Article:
Communion possible for some divorced Catholics-cardinal

Majority of German synod bishops said to support Kasper position

(ANSA) - Rome, October 7 - The majority of German bishops taking part in the extraordinary synod on the issues facing the modern family support the position of Cardinal Walter Kasper on possibly allowing some divorced and remarried Catholics to receive the Eucharist, the head of the German Bishops Conference said Tuesday.
    "We discussed and explored this theme and I have informed the secretariat of the synod in writing," Reinhard Marx, archbishop of Munich said Tuesday.
    Kasper is well known as a liberal theologian and was appointed by Pope Francis as a synod speaker for the two-week event that officially opened on Sunday and got down to work Monday.
    As president emeritus of the Pontifical Council for Promoting Christian Unity, Kasper is known for addressing the issue of more leniency in offering Communion for divorced Catholics.
    He addressed a consistory of cardinals on the subject of family as part of the synod of bishops examining issues ranging from divorce to contraception to homosexuality and in vitro fertilization.
    One day earlier, the synod that includes some 200 bishops from around the world also considered a senior cardinal's suggestion that divorced Catholics who remarry in civil courts still belong to the Church.
    It may be that simplifying the process to annul marriages is one possible solution to the problems related to divorce and remarriage among Catholics, said Cardinal Peter Erdo of Hungary.
    "The divorced who remarry in civil courts belong to the Church, they have the need and they have the right to be cared for by their pastors," Erdo said.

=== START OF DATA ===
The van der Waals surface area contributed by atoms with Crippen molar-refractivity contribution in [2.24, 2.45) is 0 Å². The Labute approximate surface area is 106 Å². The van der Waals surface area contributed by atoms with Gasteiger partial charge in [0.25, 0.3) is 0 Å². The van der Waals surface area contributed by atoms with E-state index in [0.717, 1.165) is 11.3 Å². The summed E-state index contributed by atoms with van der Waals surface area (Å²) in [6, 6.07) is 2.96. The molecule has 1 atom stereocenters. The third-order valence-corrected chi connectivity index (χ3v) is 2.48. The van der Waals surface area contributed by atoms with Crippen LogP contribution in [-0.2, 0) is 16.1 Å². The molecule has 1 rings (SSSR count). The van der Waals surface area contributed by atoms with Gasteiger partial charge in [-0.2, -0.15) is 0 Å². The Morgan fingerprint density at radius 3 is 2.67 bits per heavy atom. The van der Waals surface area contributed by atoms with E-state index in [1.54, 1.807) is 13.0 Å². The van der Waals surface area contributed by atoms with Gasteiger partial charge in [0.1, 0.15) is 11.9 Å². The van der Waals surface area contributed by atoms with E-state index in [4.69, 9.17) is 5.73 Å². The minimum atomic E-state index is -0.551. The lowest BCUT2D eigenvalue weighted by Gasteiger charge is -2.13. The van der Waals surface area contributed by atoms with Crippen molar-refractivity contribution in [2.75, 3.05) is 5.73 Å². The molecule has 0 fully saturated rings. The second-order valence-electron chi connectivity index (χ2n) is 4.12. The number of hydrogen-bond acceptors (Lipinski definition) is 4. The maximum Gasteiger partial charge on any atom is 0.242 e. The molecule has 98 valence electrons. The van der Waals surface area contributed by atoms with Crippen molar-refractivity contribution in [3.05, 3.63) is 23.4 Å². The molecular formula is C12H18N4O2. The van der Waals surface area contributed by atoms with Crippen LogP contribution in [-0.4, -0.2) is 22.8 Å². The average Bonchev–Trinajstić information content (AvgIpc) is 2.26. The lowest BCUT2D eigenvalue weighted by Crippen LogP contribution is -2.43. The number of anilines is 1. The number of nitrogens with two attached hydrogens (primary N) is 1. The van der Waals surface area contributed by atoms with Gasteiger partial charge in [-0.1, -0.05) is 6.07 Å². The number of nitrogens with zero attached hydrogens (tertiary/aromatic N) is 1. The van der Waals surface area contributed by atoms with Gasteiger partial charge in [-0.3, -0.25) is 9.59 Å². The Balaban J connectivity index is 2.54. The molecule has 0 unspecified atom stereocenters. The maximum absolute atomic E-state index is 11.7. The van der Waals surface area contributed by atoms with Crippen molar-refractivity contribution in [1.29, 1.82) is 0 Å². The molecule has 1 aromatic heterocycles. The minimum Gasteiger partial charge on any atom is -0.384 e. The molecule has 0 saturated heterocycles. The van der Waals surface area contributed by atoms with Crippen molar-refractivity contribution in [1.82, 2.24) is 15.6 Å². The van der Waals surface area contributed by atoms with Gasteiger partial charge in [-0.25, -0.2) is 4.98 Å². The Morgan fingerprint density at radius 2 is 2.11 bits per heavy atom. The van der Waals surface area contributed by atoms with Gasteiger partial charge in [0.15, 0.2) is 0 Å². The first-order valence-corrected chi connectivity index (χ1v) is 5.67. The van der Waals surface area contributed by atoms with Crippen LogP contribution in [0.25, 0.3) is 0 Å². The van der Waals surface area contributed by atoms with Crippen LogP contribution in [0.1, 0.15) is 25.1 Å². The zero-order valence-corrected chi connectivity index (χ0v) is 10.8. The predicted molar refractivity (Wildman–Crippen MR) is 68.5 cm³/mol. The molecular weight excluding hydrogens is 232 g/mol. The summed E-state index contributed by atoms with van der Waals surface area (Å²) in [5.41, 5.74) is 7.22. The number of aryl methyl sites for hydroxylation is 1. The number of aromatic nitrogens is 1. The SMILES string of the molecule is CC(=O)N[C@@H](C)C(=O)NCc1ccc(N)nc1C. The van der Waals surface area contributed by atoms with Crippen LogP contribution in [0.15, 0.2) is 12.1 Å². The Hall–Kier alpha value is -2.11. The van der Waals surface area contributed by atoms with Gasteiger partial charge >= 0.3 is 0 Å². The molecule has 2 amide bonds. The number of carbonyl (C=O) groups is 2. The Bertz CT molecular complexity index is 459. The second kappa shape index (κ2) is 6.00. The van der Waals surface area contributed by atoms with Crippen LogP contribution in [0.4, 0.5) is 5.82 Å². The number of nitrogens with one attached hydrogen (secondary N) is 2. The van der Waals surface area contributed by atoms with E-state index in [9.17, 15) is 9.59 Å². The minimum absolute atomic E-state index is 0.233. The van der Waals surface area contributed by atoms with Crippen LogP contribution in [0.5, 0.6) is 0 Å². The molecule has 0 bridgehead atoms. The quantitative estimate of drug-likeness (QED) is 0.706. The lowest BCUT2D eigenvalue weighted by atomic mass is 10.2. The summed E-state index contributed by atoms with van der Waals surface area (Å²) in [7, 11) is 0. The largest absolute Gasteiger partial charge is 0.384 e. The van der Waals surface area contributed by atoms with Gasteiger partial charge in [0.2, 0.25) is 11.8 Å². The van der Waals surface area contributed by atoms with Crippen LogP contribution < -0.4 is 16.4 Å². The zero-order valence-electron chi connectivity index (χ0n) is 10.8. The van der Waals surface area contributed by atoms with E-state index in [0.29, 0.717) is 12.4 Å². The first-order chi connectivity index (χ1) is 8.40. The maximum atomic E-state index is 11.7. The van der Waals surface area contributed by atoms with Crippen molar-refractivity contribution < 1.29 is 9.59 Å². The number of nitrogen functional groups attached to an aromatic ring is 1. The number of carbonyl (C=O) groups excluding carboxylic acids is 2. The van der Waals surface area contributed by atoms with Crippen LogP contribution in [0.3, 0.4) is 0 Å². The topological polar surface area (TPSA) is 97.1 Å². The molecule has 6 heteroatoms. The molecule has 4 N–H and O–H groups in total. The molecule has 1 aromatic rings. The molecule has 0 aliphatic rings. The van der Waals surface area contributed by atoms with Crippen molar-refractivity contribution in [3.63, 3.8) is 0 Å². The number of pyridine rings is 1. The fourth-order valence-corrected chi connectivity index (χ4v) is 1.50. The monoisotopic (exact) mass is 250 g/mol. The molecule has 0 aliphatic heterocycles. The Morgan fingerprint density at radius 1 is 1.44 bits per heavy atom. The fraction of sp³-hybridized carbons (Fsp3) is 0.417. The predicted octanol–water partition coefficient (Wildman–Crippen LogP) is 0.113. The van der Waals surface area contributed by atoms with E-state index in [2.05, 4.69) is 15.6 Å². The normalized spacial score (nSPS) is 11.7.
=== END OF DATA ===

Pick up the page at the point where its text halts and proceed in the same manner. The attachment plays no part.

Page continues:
He added that there had to be a better way to help Catholics, whose marriages were falling apart, to stay in the Church and that making the annulment process more simple and understandable could help couples.
    Vatican observers have previously warned that the synod would likely see a clash between bishops who would like to see the Church adopt a more open stance to divorced Catholics and defenders of the doctrine as it stands.
    In fact, Kasper's position had previously prompted five conservative cardinals to defend the current rules on this issue in a book entitled Remaining in the Truth of Christ.
    No official results are expected after the synod, which is part of a longer-term program that began last year with an extensive survey of Catholics around the world, and is expected to lead to a review in a year's time of all the work to date.
    The synod will use a working document, the Instrumentum Laboris, which was compiled on the basis of feedback gathered from a survey of priests and laity.
    The document said that many Catholics show "difficulties" in accepting the Church's doctrine on "birth control, divorce...
    homosexuality, unmarried couples, faithfulness, sex before marriage and in vitro fertilization".